Narumi case: evidence shown that Zepeda impersonated the victim on social media

During this day a new hearing was held in France in the trial against the Chilean, Nicolás Zepeda, accused of committing the murder of the young Japanese woman, Narumi Kurosaki, in the city of Besançon. In the instance, the complainant indicated that the perpetrator used the victim’s social networks to hide the crime.
The investigator in charge, David Borne, showed at the hearing the messages that the victim allegedly wrote to his family.
“I take a train to go on a trip, so I can’t use Wifi” and “I’m coming to meet a new boyfriend, I’m leaving alone,” the messages read in Japanese.
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The plaintiffs’ lawyers detailed that the messages show inconsistencies and accused Zepeda of writing them, who would have asked Japanese students for help. They also explained that the defendant asked the young women who helped him delete the messages 11 days after the victim’s disappearance.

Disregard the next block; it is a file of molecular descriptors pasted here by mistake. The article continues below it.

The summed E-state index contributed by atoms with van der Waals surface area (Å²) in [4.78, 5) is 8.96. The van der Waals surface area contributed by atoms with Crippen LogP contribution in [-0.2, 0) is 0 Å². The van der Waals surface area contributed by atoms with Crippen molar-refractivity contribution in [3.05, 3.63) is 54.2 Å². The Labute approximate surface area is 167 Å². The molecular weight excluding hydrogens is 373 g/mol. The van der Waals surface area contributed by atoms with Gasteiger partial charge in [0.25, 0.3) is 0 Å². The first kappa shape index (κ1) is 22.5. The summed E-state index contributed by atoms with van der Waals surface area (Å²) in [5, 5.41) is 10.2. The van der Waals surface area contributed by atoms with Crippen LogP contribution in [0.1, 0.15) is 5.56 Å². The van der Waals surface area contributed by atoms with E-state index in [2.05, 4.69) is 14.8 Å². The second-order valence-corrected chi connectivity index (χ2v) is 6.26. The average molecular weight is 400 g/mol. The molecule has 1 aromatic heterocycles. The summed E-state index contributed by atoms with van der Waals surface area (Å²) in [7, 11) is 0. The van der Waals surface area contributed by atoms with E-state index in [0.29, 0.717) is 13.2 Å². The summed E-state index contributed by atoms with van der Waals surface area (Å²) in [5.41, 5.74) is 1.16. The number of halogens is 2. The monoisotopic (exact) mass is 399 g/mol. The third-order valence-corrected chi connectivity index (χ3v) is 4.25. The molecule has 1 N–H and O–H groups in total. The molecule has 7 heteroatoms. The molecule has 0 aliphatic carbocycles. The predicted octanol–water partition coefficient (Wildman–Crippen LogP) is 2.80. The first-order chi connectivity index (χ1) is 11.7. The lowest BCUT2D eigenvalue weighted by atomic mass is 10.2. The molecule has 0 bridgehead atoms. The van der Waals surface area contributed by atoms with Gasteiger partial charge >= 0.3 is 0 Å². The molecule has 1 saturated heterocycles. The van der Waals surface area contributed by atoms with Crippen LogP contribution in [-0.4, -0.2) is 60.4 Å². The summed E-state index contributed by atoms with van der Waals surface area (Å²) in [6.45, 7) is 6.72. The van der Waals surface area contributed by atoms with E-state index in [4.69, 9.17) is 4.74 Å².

Facebook Account
In the same vein, the police checked the Facebook account of the young Japanese woman and obtained that “certainty that Narumi’s Facebook account was connected on December 10, 2016 by an IP address, which was used by the Google account of Nicolás Zepeda on December 11, while he was in Barcelona.”
B0rne added that “this makes it possible to determine that these two accounts were in the same place.”
The investigator of the case said that the train ticket was purchased with Narumi’s documents on December 6 and that it was from Besançon to Lyon in France. When tracking the purchase, they discovered that the IP address came from a shopping mall and Zepeda was in that place.
They also discovered that the email was synchronized in Santiago, Chile, and their last connection was on December 12 from the victim’s cell phone.
Police said that until December 3, Narumi’s email messages are marked as read, but “since December 4 they are all marked as unread. Except for two: the purchase of the ticket to Lyon at the Toison d’Or in Dijon and the purchase of VPN.”
Another detail that caught the attention of the investigator of the case, is that within the Google search a car wash was found, to which Borne clarified that “Narumi does not have a car or license.”

Original source in Spanish

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